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Selective Serotonin Reuptake Inhibitors (SSRI)

4.12 Convulsions

Rare and very rare, but potentially serious adverse effects

SSRIs may lower the seizure threshold1, especially when combined with other epileptogenic agents such as alcohol or tramadol.

Risk-reduction measures

If an SSRI is to be used in a patient with a history of convulsive disorder then it is important to warn the patient and carers of the risk of convulsions, and monitor the patient carefully. SSRI treatment should preferably be avoided in patients with unstable convulsive disorder.

Concomitant use of other drugs that lower seizure threshold (eg alcohol, antipsychotics, bupropion, mefloquine, and tramadol) should be avoided or the drugs used with care and close monitoring of the patient.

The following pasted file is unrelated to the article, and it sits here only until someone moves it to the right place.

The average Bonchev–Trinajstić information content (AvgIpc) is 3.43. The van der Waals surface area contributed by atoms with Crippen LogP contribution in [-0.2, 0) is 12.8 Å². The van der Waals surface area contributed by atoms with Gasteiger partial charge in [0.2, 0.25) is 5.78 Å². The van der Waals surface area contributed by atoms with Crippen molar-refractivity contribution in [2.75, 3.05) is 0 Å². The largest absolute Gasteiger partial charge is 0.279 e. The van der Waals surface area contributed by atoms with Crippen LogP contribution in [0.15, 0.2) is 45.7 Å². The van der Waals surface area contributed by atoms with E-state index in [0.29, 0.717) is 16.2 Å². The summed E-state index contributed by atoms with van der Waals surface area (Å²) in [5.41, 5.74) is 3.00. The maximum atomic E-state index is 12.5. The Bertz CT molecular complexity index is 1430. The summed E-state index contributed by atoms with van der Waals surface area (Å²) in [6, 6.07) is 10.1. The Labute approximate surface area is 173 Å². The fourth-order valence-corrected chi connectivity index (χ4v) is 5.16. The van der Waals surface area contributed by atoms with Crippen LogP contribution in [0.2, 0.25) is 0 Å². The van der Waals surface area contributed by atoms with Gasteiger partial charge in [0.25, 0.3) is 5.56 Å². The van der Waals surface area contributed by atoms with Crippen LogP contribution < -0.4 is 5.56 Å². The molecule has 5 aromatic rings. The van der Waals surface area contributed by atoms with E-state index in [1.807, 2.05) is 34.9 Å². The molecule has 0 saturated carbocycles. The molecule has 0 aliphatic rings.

Treatment

Treatment with SSRIs should be stopped if seizures develop or the seizure frequency increases.


  1. The point at which the excitatory (seizure-inducing) impulses upon the brain outweigh the inhibitory (seizure-reducing) impulses, leading to a seizure. A substance which reduces the seizure threshold increases the probability that a stimulus will produce a seizure, especially in those with neurological predisposition to seizures, such as sufferers of epilepsy.↩